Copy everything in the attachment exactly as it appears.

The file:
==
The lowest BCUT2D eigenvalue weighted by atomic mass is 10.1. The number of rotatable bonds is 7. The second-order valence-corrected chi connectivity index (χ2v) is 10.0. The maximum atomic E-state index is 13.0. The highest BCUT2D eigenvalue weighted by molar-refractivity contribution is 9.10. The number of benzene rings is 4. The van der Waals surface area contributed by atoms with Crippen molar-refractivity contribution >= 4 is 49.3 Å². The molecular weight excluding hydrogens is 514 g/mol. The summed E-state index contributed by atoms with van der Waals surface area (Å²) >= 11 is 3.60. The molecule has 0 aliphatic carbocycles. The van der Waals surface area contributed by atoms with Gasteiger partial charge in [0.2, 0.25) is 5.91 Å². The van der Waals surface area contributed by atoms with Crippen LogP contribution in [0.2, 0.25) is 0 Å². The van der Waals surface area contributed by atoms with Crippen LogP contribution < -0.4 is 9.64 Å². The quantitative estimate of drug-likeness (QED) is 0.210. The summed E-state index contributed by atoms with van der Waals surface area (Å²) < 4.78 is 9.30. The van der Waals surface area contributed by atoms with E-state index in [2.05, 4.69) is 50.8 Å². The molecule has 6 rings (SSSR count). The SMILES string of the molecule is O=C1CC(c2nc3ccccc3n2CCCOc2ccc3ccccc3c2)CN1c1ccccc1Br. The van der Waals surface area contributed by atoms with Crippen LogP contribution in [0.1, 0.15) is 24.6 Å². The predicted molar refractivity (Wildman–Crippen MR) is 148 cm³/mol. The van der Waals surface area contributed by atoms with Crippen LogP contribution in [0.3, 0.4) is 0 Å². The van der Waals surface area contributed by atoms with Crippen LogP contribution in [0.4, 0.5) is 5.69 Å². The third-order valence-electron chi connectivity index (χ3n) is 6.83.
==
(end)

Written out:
The lowest BCUT2D eigenvalue weighted by atomic mass is 10.1. The number of rotatable bonds is 7. The second-order valence-corrected chi connectivity index (χ2v) is 10.0. The maximum atomic E-state index is 13.0. The highest BCUT2D eigenvalue weighted by molar-refractivity contribution is 9.10. The number of benzene rings is 4. The van der Waals surface area contributed by atoms with Crippen molar-refractivity contribution >= 4 is 49.3 Å². The molecular weight excluding hydrogens is 514 g/mol. The summed E-state index contributed by atoms with van der Waals surface area (Å²) >= 11 is 3.60. The molecule has 0 aliphatic carbocycles. The van der Waals surface area contributed by atoms with Gasteiger partial charge in [0.2, 0.25) is 5.91 Å². The van der Waals surface area contributed by atoms with Crippen LogP contribution in [0.2, 0.25) is 0 Å². The van der Waals surface area contributed by atoms with Crippen LogP contribution < -0.4 is 9.64 Å². The quantitative estimate of drug-likeness (QED) is 0.210. The summed E-state index contributed by atoms with van der Waals surface area (Å²) < 4.78 is 9.30. The van der Waals surface area contributed by atoms with E-state index in [2.05, 4.69) is 50.8 Å². The molecule has 6 rings (SSSR count). The SMILES string of the molecule is O=C1CC(c2nc3ccccc3n2CCCOc2ccc3ccccc3c2)CN1c1ccccc1Br. The van der Waals surface area contributed by atoms with Crippen LogP contribution in [0.1, 0.15) is 24.6 Å². The predicted molar refractivity (Wildman–Crippen MR) is 148 cm³/mol. The van der Waals surface area contributed by atoms with Crippen LogP contribution in [0.3, 0.4) is 0 Å². The van der Waals surface area contributed by atoms with Crippen LogP contribution in [0.4, 0.5) is 5.69 Å². The third-order valence-electron chi connectivity index (χ3n) is 6.83.